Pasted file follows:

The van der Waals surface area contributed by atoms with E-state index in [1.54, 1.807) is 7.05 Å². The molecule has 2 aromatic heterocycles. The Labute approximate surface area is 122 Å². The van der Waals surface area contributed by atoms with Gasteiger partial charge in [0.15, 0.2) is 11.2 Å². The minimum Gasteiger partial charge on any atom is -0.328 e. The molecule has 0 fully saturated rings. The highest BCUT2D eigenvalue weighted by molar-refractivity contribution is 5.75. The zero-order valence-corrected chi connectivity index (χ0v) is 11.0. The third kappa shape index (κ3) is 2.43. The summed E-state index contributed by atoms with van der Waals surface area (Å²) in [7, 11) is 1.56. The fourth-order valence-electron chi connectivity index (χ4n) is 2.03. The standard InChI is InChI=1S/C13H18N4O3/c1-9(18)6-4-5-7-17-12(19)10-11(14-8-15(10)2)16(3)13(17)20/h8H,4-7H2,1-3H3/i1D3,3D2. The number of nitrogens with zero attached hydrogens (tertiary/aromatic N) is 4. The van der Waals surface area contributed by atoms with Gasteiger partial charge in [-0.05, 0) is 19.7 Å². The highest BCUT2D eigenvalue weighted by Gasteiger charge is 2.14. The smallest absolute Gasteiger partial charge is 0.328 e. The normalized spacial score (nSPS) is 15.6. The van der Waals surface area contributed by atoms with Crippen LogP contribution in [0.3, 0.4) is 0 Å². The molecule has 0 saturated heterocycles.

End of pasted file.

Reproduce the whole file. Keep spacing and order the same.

The van der Waals surface area contributed by atoms with E-state index in [1.54, 1.807) is 7.05 Å². The molecule has 2 aromatic heterocycles. The Labute approximate surface area is 122 Å². The van der Waals surface area contributed by atoms with Gasteiger partial charge in [0.15, 0.2) is 11.2 Å². The minimum Gasteiger partial charge on any atom is -0.328 e. The molecule has 0 fully saturated rings. The highest BCUT2D eigenvalue weighted by molar-refractivity contribution is 5.75. The zero-order valence-corrected chi connectivity index (χ0v) is 11.0. The third kappa shape index (κ3) is 2.43. The summed E-state index contributed by atoms with van der Waals surface area (Å²) in [7, 11) is 1.56. The fourth-order valence-electron chi connectivity index (χ4n) is 2.03. The standard InChI is InChI=1S/C13H18N4O3/c1-9(18)6-4-5-7-17-12(19)10-11(14-8-15(10)2)16(3)13(17)20/h8H,4-7H2,1-3H3/i1D3,3D2. The number of nitrogens with zero attached hydrogens (tertiary/aromatic N) is 4. The van der Waals surface area contributed by atoms with Gasteiger partial charge in [-0.05, 0) is 19.7 Å². The highest BCUT2D eigenvalue weighted by Gasteiger charge is 2.14. The smallest absolute Gasteiger partial charge is 0.328 e. The normalized spacial score (nSPS) is 15.6. The van der Waals surface area contributed by atoms with Crippen LogP contribution in [0.3, 0.4) is 0 Å². The molecule has 0 saturated heterocycles.